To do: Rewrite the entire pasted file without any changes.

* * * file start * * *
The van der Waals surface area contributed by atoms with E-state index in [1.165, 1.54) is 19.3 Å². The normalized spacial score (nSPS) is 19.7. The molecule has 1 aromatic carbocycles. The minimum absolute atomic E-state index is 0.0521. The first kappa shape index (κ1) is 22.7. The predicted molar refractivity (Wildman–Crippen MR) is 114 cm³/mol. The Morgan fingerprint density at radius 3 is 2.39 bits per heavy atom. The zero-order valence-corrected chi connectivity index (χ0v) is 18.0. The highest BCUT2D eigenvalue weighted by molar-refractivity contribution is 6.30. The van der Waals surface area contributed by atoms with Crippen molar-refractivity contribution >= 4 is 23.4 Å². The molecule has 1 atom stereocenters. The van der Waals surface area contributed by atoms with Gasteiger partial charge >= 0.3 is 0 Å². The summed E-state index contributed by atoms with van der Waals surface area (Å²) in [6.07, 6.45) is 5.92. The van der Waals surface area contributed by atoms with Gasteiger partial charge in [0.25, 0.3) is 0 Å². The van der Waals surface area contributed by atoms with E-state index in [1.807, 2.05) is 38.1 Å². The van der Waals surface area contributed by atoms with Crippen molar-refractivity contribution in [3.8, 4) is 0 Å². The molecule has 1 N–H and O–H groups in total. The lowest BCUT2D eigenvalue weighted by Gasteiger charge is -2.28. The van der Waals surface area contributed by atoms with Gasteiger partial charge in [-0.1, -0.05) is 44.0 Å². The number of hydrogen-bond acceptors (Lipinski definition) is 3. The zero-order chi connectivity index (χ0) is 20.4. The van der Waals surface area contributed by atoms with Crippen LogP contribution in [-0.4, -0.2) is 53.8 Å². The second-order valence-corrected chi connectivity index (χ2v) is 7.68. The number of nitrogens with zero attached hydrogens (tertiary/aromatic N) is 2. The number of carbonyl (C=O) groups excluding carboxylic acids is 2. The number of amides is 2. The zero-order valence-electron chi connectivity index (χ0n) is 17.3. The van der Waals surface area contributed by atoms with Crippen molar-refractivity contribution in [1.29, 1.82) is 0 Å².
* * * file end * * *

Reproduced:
The van der Waals surface area contributed by atoms with E-state index in [1.165, 1.54) is 19.3 Å². The normalized spacial score (nSPS) is 19.7. The molecule has 1 aromatic carbocycles. The minimum absolute atomic E-state index is 0.0521. The first kappa shape index (κ1) is 22.7. The predicted molar refractivity (Wildman–Crippen MR) is 114 cm³/mol. The Morgan fingerprint density at radius 3 is 2.39 bits per heavy atom. The zero-order valence-corrected chi connectivity index (χ0v) is 18.0. The highest BCUT2D eigenvalue weighted by molar-refractivity contribution is 6.30. The van der Waals surface area contributed by atoms with Crippen molar-refractivity contribution >= 4 is 23.4 Å². The molecule has 1 atom stereocenters. The van der Waals surface area contributed by atoms with Gasteiger partial charge >= 0.3 is 0 Å². The summed E-state index contributed by atoms with van der Waals surface area (Å²) in [6.07, 6.45) is 5.92. The van der Waals surface area contributed by atoms with Gasteiger partial charge in [0.25, 0.3) is 0 Å². The van der Waals surface area contributed by atoms with E-state index in [1.807, 2.05) is 38.1 Å². The van der Waals surface area contributed by atoms with Crippen molar-refractivity contribution in [3.8, 4) is 0 Å². The molecule has 1 N–H and O–H groups in total. The lowest BCUT2D eigenvalue weighted by Gasteiger charge is -2.28. The van der Waals surface area contributed by atoms with Gasteiger partial charge in [-0.1, -0.05) is 44.0 Å². The number of hydrogen-bond acceptors (Lipinski definition) is 3. The zero-order chi connectivity index (χ0) is 20.4. The van der Waals surface area contributed by atoms with Crippen LogP contribution in [-0.4, -0.2) is 53.8 Å². The second-order valence-corrected chi connectivity index (χ2v) is 7.68. The number of nitrogens with zero attached hydrogens (tertiary/aromatic N) is 2. The number of carbonyl (C=O) groups excluding carboxylic acids is 2. The number of amides is 2. The zero-order valence-electron chi connectivity index (χ0n) is 17.3. The van der Waals surface area contributed by atoms with Crippen molar-refractivity contribution in [1.29, 1.82) is 0 Å².